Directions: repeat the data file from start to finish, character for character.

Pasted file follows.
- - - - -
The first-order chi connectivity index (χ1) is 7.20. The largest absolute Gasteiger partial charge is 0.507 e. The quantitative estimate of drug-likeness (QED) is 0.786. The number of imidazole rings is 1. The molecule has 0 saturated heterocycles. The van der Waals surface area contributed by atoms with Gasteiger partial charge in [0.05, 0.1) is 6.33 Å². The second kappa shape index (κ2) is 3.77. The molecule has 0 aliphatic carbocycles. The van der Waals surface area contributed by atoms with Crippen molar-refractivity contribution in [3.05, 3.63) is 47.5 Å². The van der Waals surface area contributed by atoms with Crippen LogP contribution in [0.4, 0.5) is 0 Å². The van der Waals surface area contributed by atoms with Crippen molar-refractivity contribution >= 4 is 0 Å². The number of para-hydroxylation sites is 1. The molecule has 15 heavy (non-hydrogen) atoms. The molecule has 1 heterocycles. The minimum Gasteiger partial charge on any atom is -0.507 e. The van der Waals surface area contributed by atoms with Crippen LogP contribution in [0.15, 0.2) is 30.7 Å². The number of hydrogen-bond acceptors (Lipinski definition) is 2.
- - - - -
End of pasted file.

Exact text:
The first-order chi connectivity index (χ1) is 7.20. The largest absolute Gasteiger partial charge is 0.507 e. The quantitative estimate of drug-likeness (QED) is 0.786. The number of imidazole rings is 1. The molecule has 0 saturated heterocycles. The van der Waals surface area contributed by atoms with Gasteiger partial charge in [0.05, 0.1) is 6.33 Å². The second kappa shape index (κ2) is 3.77. The molecule has 0 aliphatic carbocycles. The van der Waals surface area contributed by atoms with Crippen molar-refractivity contribution in [3.05, 3.63) is 47.5 Å². The van der Waals surface area contributed by atoms with Crippen LogP contribution in [0.4, 0.5) is 0 Å². The van der Waals surface area contributed by atoms with Crippen molar-refractivity contribution >= 4 is 0 Å². The number of para-hydroxylation sites is 1. The molecule has 15 heavy (non-hydrogen) atoms. The molecule has 1 heterocycles. The minimum Gasteiger partial charge on any atom is -0.507 e. The van der Waals surface area contributed by atoms with Crippen LogP contribution in [0.15, 0.2) is 30.7 Å². The number of hydrogen-bond acceptors (Lipinski definition) is 2.